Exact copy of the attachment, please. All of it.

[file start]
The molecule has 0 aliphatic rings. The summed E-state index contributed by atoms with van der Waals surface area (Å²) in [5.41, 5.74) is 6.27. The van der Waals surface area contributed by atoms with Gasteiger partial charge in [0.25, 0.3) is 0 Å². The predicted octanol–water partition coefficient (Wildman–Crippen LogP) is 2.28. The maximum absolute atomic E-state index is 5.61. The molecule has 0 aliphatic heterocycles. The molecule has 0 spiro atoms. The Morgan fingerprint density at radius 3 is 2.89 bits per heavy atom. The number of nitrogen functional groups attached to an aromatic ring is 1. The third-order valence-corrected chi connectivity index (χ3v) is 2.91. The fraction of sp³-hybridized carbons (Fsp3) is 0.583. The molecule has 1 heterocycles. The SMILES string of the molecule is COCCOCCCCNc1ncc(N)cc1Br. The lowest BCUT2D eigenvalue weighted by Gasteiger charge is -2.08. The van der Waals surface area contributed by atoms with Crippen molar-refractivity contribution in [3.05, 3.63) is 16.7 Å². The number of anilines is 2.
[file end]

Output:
The molecule has 0 aliphatic rings. The summed E-state index contributed by atoms with van der Waals surface area (Å²) in [5.41, 5.74) is 6.27. The van der Waals surface area contributed by atoms with Gasteiger partial charge in [0.25, 0.3) is 0 Å². The predicted octanol–water partition coefficient (Wildman–Crippen LogP) is 2.28. The maximum absolute atomic E-state index is 5.61. The molecule has 0 aliphatic heterocycles. The molecule has 0 spiro atoms. The Morgan fingerprint density at radius 3 is 2.89 bits per heavy atom. The number of nitrogen functional groups attached to an aromatic ring is 1. The third-order valence-corrected chi connectivity index (χ3v) is 2.91. The fraction of sp³-hybridized carbons (Fsp3) is 0.583. The molecule has 1 heterocycles. The SMILES string of the molecule is COCCOCCCCNc1ncc(N)cc1Br. The lowest BCUT2D eigenvalue weighted by Gasteiger charge is -2.08. The van der Waals surface area contributed by atoms with Crippen molar-refractivity contribution in [3.05, 3.63) is 16.7 Å². The number of anilines is 2.